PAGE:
Name: Tracy Dods

Country of birth: Australia

Country of residence: Blue Mountains, New South Wales, Australia

Artistic profile : Tracy works through sketches of people on the beach and in the city and by taking hundreds of photos. As she paints, the story of the subject unfolds . . . often relating to what books or articles she is reading at the time . . . and the title of the painting comes to mind. She works with acrylic paint and a lot of water to achieve a dripping, spraying and washing it with technique. The yin and yang (Daoism) is a very important part of the overall piece, the yin of the water and the strength (yang) of the figure. Often the horizon is slightly higher on one side of the figure . . . to give an unsettled feeling of movement. The figure is often in blue-black, and she sometimes uses ink to get the shiny feel of the suits . . . the capes and overcoats she likes to pour the paint and mimic a Rorschach test, and this gives a feeling of spontaneity and movement. All her figures merge in some way with the environment, and all have a slight white aura.

Figure 4. “Avarice and Greed,” Acrylic on canvas 122 × 122 cm

This work is from a series of works inspired by ethical and moral values and dogmatic theory. The symbolic figure of the Criminal Court, one of our more trusted and respected figures in society and one often not leaving up to expectations. I am interested in defining our belief in a generally moral society, despite this disingenuous behaviour. . . and that perhaps that belief is called Faith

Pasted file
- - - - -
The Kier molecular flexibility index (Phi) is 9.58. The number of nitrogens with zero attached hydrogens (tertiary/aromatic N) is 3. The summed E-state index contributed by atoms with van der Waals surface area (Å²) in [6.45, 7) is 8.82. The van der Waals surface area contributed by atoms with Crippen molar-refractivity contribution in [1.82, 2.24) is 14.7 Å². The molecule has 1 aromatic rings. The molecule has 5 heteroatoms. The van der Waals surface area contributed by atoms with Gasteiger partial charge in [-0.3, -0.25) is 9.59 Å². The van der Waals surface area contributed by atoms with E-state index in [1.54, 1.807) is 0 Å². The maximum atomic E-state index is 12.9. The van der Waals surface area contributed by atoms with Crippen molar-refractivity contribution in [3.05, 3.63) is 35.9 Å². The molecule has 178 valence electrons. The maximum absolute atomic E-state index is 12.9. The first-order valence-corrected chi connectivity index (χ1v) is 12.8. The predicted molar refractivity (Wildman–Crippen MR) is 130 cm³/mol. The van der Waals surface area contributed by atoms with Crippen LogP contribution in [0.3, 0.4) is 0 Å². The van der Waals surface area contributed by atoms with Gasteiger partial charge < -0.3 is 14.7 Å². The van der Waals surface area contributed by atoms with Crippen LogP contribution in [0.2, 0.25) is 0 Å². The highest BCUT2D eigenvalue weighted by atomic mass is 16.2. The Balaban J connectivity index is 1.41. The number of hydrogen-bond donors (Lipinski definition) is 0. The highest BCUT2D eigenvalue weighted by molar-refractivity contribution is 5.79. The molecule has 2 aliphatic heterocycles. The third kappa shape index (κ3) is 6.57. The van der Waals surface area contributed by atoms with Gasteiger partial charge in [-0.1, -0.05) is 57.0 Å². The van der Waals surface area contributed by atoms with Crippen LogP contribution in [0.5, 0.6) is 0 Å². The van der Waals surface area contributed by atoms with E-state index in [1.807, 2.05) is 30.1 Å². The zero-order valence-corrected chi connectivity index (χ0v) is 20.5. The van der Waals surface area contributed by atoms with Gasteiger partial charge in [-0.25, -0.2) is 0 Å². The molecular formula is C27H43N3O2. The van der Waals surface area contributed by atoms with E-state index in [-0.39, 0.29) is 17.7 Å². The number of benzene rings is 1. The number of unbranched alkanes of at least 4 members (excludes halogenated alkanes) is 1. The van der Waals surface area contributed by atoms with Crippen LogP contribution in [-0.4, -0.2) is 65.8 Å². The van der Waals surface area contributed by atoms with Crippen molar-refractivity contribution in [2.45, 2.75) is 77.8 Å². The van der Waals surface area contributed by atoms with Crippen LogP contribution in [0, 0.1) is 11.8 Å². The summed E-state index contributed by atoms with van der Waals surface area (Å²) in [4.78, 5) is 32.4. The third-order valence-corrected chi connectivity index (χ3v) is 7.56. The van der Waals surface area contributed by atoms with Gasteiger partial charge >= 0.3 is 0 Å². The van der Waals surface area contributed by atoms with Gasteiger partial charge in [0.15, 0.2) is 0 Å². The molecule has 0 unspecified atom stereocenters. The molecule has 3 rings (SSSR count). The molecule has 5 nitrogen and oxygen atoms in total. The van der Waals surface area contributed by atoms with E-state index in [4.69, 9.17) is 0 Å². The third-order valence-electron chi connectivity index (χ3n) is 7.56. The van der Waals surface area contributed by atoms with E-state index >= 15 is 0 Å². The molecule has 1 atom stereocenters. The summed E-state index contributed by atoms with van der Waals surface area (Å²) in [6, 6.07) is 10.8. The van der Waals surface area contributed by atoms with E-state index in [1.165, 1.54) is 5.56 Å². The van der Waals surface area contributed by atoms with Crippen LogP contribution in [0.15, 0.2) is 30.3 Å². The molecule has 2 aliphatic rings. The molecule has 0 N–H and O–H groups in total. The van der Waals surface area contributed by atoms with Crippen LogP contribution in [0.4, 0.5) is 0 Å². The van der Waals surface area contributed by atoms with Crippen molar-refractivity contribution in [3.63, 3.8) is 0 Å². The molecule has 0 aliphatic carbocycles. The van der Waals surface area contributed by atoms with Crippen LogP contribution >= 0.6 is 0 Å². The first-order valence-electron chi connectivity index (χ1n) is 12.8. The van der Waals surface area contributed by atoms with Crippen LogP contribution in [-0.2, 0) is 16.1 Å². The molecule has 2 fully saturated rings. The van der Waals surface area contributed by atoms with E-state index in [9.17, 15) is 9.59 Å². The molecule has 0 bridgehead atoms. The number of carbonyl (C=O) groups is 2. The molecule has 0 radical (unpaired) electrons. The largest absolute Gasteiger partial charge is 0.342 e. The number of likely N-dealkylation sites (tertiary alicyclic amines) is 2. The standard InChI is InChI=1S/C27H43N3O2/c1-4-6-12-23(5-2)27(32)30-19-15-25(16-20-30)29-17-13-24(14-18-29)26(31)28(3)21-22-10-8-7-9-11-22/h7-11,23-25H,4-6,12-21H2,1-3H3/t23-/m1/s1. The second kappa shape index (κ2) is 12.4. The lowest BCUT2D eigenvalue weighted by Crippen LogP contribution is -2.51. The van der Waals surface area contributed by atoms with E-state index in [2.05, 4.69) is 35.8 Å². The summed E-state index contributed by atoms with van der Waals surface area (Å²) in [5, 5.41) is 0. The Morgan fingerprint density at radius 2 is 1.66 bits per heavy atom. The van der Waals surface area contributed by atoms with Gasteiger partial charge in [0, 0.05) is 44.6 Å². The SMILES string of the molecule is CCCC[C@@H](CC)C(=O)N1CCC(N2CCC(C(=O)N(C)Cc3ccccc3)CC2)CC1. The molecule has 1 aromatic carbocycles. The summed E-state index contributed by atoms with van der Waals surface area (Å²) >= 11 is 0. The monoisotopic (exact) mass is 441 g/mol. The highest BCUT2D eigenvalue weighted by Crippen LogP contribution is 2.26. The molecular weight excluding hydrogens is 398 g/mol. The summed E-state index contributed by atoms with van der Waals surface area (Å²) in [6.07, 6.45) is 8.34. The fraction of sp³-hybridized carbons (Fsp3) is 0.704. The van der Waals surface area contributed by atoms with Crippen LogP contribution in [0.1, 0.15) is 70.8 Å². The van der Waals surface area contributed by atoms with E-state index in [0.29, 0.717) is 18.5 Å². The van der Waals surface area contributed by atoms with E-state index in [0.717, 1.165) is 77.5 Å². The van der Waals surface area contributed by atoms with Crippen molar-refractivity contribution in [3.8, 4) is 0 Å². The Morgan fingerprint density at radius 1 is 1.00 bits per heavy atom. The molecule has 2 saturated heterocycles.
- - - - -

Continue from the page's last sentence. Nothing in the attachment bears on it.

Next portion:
Visual and textual data

In critical ethnography, fieldwork and interviews (Madison, 2011) are main sources for data generation. There are also different types of ethnographic data, which include questionnaires and visual data (Le Compte & Schensul, 2010). O'Neill (2001) suggests the representation of the visual/artistic form of data through ethnographic work to facilitate a richer understanding of the complexities of lived experiences. In this study, the women artist’s artworks and their views illuminate the broader social structures and processes influencing their art practice and subjectivities. The visual and textual data offer distinct means of access to “forms of social knowledge that strengthens, challenge, and contradict” the way they understand their social world (Stanczak, 2007, p. 20). Ethnographic research “intertwines visual images and metaphors” in conveying experiences from artmaking, and the processes involved in analysing them becomes part of the ethnographic knowledge” (Pink 2001, p. 17). The combination of the visual/textual data facilitated an understanding and interpretation of the women artist’s representations and their subjectivities around art practice while reaching out to a wider audience beyond academic communities (O'Neill, 2001).